Rewiring Wired the Condé Nast Way

July 29, 2008

The classic story of the tortoise and the hare is an iconic children’s fable with a solid business moral. In today’s world, the parable of “slow and steady wins the race” is rarely exemplified. In fact, it closely resembles a frantic game of Monopoly – buy now or pay rent to someone else.

 The Condé Nast Publications Company, however, has always epitomized the concept of steady investing and leveraging over time. Take Wired Magazine, a niche-oriented publication that had a solid base of readers but gave little impression that it would survive through the dotcom boom. While many of its competitors collapsed, Wired not only survived but has flourished and is presently attracting a solid audience that extends beyond the “geeks” and “techno-nerds” who were the original core patrons.

The website has tripled in sight traffic since it was acquired by Condé Nast and reunited with Wired Magazine. The magazine reached 1,300 ad pages in 2007 and has a promising increase forecasted for 2008. With the low-publicity purchases of a few other tech-themed and electronic related websites, Condé Nast has been discreetly returning Wired Magazine to its roots as the brand has regained a solid foundation.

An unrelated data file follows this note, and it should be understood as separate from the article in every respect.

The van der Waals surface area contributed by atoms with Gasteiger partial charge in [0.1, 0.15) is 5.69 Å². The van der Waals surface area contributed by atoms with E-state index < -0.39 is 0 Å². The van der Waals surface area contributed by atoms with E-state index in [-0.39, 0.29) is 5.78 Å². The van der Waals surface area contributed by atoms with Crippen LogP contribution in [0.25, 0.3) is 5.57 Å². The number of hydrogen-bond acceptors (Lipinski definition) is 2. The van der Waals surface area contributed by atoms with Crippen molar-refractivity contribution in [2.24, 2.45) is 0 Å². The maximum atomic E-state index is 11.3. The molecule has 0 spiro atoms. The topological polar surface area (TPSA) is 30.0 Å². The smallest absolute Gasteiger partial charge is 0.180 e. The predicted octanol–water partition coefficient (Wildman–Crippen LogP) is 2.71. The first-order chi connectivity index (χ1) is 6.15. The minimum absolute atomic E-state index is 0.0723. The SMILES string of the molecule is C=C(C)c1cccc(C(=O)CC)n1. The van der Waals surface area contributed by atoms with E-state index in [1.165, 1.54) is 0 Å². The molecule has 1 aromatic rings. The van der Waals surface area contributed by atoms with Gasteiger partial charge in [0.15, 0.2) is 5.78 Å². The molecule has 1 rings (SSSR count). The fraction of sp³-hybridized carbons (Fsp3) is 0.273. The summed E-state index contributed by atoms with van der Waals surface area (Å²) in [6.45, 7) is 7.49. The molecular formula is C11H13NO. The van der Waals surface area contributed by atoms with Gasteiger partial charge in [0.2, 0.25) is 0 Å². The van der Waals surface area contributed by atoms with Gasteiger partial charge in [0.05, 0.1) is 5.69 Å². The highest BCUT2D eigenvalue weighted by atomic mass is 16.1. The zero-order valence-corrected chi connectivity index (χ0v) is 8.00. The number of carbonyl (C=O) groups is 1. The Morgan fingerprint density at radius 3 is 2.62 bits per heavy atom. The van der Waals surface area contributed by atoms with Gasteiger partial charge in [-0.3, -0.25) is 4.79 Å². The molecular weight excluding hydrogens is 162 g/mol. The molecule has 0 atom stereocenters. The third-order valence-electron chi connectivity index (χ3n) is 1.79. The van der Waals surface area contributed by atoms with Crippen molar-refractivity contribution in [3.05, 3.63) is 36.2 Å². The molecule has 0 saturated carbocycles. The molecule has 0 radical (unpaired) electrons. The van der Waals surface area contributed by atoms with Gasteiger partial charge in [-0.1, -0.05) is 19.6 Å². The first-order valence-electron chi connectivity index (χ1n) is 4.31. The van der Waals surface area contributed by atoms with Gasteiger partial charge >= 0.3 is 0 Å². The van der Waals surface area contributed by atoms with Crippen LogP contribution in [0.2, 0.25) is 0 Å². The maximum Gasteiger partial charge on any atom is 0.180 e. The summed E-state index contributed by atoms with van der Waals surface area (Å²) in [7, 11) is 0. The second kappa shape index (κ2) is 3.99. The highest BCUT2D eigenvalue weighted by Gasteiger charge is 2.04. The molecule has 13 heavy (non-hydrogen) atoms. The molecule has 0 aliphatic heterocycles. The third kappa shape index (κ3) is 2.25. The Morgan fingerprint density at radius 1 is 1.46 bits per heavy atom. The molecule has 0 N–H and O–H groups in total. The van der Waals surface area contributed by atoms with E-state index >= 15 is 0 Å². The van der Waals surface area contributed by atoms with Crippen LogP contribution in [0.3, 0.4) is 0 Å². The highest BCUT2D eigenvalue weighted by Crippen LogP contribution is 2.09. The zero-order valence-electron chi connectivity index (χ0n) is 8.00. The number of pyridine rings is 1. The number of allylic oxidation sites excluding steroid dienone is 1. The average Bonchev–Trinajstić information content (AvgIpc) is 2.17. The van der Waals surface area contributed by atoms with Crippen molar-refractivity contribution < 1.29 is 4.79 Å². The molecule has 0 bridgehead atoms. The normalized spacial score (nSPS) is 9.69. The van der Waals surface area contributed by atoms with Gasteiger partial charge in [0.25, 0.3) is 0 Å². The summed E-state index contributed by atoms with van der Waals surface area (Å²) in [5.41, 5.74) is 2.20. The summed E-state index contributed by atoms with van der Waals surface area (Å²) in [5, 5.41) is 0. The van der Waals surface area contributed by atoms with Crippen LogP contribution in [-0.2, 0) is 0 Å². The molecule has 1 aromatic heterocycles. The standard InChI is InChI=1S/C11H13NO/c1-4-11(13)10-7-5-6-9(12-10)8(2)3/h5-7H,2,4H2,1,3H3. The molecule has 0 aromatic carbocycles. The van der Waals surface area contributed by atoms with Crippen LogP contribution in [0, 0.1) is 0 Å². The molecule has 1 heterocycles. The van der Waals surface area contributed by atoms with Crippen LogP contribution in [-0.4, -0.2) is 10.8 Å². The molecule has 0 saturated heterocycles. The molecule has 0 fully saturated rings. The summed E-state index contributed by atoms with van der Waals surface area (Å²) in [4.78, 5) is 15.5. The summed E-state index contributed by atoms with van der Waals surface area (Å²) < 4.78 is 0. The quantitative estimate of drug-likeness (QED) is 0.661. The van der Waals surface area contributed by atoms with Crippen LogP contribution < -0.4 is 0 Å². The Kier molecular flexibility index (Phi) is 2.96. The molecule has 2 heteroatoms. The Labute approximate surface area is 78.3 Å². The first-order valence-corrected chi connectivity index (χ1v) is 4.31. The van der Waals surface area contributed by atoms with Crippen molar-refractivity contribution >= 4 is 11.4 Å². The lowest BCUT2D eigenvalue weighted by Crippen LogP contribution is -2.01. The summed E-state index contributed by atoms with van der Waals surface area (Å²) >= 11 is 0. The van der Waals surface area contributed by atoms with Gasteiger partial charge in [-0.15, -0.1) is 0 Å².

While other firms buy competitors and smaller companies in an attempt to make their corporations’ brand portfolios look diverse and impressive, Condé Nast has managed to obtain stability, assurance of quality, and a solid foundation in caring about its product brands. This makes for an incredibly sustainable corporate brand, and this is how Condé Nast is winning the race – not by indiscriminately seizing brands but by investing over the long-term in a brand that has longevity.

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